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Question DetailsAsked on 1/20/2017

Should I suggest to roof estimators to inspect attic and do water leak test? Will they charge for these?

Angie's List member LCD wrote a thorough description of good water tests for leaky roofs in the October 28 2014 question "Mysterious roof leak: is a water test a good idea?" With this in mind, we met three different professionals for our water leak; each suggested a different solution that contradicted the others'. None offered to examine the attic or to perform a water test, and I did not suggest these actions (of which we owners are physically incapable). I assumed that if they did not offer, they wouldn't know how to do the jobs thoroughly and correctly. I am surprised the roofing estimators just eyeballed the roof and proposed solutions without doing a thorough investigation per LCD's description. Should I suggest to the next roofing estimators to go into the attic to look for water damage clues and to do a water test? Will they charge for this? If so, what is a reasonable price?

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3 Answers

Voted Best Answer

Certainly, unless they saw obvious damage or missing flashing or such up on the roof, coming in around a roof penetration (pipe or vent), or the source is evident from outside, they should look in the attic for wetness/water staining as a guide to where to start tracking the leak uphill from there. Certainly eyeballing and suggesting if not evident roofing or flashing damage (or missing) sounds like a WAG they would not be held to, so the estimte would not be worth anything in that case.

Common roof inspection fee - $75-150 range - more like $200-350 probably if water test is needed because that is commonly a two-man job (one in attic, one on roof and turning water on and off and moving it around on roof). I would say about 80% or more of jobs do not need a water test - that is more for exotic causes that an on-roof inspection can not find.

However, since it sounds like each gave a different solution, none of them may have done the inspection needed to really tie down the actual cause.

Answered 3 years ago by LCD


Thanks LCD for your quick response!

Answered 3 years ago by HyperNap


I failed to respond to part of your question - while unless the leakage point was obvious, like right around a pipe or vent penetration or from missing/damaged roofing or flashing or from obvious eave icing for example, a conscientious roofer would go into the atic (assuming accessible) to look for where the leak appears in the attic, to tie down the downhill most point where the leak could be - then start there on the roof surface (removing it or using infrared scanning, depending if old or new-school) to trace the leak back to its source point. My personal opinion - in these days and times, a roofer without an infrared or near-infrared camera or adaption of a smartphone or tablet or such should not even be out offerring his services to repair roofs - because that non-destructive tracing of water in roofing is priceless - does not unnecessarily damage the roofing, reduces the area to be repaired, and can change the detection/tracing time from an hour to three down to minutes.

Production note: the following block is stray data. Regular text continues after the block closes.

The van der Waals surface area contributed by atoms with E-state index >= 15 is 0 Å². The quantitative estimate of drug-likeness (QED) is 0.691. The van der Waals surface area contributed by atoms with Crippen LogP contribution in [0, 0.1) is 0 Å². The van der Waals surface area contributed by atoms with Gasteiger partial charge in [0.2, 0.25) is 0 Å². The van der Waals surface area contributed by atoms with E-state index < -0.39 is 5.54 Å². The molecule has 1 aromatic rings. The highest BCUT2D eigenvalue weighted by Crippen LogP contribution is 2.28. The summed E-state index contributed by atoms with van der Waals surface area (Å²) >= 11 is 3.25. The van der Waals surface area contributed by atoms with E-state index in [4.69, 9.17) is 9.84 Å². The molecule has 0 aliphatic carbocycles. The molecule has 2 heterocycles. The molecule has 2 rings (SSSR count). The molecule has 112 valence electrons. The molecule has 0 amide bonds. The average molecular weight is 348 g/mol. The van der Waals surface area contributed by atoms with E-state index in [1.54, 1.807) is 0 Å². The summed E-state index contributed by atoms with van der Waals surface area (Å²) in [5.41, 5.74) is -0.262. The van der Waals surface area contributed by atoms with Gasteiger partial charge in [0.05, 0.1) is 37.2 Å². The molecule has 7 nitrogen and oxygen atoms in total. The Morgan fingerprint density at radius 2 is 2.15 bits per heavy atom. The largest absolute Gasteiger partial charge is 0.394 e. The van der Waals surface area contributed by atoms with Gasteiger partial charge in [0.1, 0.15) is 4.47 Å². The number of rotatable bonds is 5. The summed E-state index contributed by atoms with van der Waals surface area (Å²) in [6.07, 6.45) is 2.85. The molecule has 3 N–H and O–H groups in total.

As for attic inspection and water testing - if bidding the job I feel the attic and on-roof inspection and detection (assuming readily accessible and not covered in snow or ice, respectively) should be free, but if you are not paying for the detection then the contractor should not be expected to spell out what he found - just tell you what the repair type will be and will cost and promise it will fix the leak. If you pay for the detection/tracing, then he should tell you exactly wht he found and where and mark it on the roof - and since you paid for it, you would then be free to get competing bids from others based on that inspection report. Of course, only fair to give that contractor preference if in the ballpark, or offer him the chance to meet a competing comparable bid.

Water testing - that would definitely be a paid diagnostic scope, not free. And would not normally be done by the contractor voluntarily (unless fuylly paid up front for it) until he had the job, then use it not so much to generally diagnose the problem (which attic inspection should be able to do about 98% of the time), but more to tie down the exact entry point through the roofing by the water.

Note - water testing takes CLOSE attention in the attic/house, preferably someone in the attic looking for the first breakthrough AND someone (like you) in the house walking around every 5 minutes or less looking for any wetness or sound of water, so you don't accidentally get substantial household damage from the testing.

Good Luck

PS - like your site handle - I am feeling the need for a Hypernap right about now.

Answered 3 years ago by LCD


Wow...thanks again LCD for taking the time to write another thorough and information-packed response, and will upvote it as well. What you wrote in these two posts should be mandatory reading for any roofing vendor that receives an "Angie's List Super Service Award", as well as any future vendors vying for the award.

Moderators: Can you make that happen?

> I am feeling the need for a Hypernap right about now.

Well deserved; "Warp speed, Mr. Sulu!"

Answered 3 years ago by HyperNap

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